Tools for Nostalgia

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My Dad, Stanley Arthur.

My Father was a career Navy man and “tool guy”. When you’re on a ship in the middle of an ocean, you’d better have complete knowledge of all working systems and be able to repair them fast. Obviously, your life, and all of your shipmates’ lives depend upon it.

His last job was being the go-to handyman at his condominium complex. Everyone knew my Dad. He could fix just about anything that could go wrong within the building. Most men from the Greatest Generation were self-sufficient when it came to fixing what was broken and they knew their tools inside and out. DIY was not an established category or a distinction in the mid-twentieth century because it was a normal everyday occurrence. I have the pleasure of helping these men and women from my desk, quite often today.

I loved my Father’s tools and I inherited them when he passed away. No one else in my family wanted the tools. I still have them. There are basic items: hammers, screwdrivers, saws, chisels, levels, and such. He had electronic tools, but nothing digital. They came along after his time. I have a feeling he would have loved stud finders although he never owned one. He would have thought they were better than sliced bread.

I see a whole new generation of Do-It-Yourselfers. I believe that the New Age of Communication (the Internet) has enabled this long prolonged pursuit. You see many DIY ideas everywhere on social media sites. They spark imagination, enable and encourage people to, DIY. It’s not only about saving money although that’s a benefit. It’s about the creativity, the challenge, and the accomplishment. Entrepeneurial DIYers are even establishing new businesses and are growing existing businesses. It’s a business renaissance.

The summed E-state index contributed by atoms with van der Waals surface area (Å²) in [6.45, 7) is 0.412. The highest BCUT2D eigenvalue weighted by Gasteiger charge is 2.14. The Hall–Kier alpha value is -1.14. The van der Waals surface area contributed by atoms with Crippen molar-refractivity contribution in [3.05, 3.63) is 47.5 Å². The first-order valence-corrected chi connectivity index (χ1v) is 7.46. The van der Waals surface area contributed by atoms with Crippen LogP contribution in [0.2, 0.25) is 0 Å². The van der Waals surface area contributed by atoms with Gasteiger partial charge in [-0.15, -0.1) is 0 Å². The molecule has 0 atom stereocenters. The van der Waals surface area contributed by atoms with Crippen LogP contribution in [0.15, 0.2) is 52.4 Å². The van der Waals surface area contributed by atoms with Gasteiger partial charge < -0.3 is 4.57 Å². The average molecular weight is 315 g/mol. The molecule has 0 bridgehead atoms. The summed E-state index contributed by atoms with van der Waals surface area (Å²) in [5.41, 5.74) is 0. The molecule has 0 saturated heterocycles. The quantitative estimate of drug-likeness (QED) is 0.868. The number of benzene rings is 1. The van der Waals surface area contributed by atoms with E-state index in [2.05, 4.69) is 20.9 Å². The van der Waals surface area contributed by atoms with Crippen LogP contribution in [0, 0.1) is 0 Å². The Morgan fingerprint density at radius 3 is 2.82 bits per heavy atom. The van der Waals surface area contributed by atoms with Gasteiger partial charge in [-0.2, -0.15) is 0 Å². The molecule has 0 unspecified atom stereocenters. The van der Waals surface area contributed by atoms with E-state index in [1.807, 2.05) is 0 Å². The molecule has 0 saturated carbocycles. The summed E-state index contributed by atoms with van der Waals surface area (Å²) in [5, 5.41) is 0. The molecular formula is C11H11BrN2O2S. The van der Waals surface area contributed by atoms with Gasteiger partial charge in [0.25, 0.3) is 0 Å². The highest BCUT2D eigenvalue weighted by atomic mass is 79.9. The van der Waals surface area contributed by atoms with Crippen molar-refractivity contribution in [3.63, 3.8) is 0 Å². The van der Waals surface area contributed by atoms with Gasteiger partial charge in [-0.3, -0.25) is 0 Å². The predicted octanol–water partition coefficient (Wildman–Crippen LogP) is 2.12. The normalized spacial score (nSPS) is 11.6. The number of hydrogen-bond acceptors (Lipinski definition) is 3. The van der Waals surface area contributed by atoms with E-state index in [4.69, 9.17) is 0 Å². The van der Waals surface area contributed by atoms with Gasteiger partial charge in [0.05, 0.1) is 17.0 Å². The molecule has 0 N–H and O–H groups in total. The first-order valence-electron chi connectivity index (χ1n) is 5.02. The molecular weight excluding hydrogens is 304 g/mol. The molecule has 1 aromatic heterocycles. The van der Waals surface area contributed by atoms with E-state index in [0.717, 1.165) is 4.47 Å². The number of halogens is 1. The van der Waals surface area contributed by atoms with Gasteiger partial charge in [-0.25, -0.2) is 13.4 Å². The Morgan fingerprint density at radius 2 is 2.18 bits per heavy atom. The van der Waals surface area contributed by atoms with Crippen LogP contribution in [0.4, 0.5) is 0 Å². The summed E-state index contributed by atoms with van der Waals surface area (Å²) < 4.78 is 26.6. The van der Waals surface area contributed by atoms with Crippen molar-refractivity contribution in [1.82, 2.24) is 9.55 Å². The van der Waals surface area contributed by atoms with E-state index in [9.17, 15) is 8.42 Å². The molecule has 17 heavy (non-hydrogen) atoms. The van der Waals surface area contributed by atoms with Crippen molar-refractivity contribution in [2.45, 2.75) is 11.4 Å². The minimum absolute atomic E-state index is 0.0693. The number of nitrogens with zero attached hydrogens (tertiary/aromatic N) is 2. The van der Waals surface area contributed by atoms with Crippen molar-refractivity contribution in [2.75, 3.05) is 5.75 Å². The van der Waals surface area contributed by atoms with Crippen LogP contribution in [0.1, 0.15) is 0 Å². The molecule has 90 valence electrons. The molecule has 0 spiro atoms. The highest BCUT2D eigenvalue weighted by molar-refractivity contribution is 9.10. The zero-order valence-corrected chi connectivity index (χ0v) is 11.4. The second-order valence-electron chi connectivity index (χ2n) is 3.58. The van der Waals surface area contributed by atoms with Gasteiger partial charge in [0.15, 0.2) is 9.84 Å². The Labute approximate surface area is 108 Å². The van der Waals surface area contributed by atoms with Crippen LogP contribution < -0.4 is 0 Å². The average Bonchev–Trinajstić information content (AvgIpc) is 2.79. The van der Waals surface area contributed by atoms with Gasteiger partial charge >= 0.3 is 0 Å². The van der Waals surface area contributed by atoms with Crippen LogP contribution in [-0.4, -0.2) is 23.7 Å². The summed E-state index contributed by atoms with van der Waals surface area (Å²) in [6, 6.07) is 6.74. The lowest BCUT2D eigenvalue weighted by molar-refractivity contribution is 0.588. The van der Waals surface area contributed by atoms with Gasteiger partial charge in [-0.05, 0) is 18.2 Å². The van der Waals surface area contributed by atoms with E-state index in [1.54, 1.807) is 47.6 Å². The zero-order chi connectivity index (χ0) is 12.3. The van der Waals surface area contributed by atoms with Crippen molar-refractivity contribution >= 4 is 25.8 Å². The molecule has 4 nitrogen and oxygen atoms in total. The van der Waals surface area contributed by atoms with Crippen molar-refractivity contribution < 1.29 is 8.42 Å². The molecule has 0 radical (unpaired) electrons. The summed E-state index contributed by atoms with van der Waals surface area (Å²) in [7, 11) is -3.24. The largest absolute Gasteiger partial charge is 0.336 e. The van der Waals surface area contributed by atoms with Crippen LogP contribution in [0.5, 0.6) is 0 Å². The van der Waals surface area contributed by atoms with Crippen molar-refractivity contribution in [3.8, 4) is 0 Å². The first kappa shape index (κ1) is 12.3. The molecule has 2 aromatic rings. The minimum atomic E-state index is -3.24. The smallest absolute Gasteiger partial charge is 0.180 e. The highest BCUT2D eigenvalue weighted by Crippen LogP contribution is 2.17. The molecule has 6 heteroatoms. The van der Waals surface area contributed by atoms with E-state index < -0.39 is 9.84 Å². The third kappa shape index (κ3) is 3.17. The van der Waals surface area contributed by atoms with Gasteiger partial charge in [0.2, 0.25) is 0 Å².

It’s great to see all this from where I sit. We have an excellent view of new trends and growth in the DIY world. Everything old isn’t necessarily new again. It’s just different and the spirit from former generations is still there. After all, the founder of Zircon is a tool guy and a DIYer. Older products often still work and time has proven how useful good tools are whether they’re electronic in nature or otherwise.

The world today is a bigger and more complex place compared to my Father’s world. It’s nice to see people today finding enjoyment and satisfaction from their DIY accomplishments. My Dad loved it, and he’d still love it if he was still here today.

Do you have a personal DIY story that you would like to share? I would love to hear from you. Check out our Product Innovation blog for other customer insights. Please follow us on Twitter or visit our Zircon Facebook page.

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One Response to Tools for Nostalgia

  1. Pingback: DIY Progress is Everlasting | Zircon in the Real World

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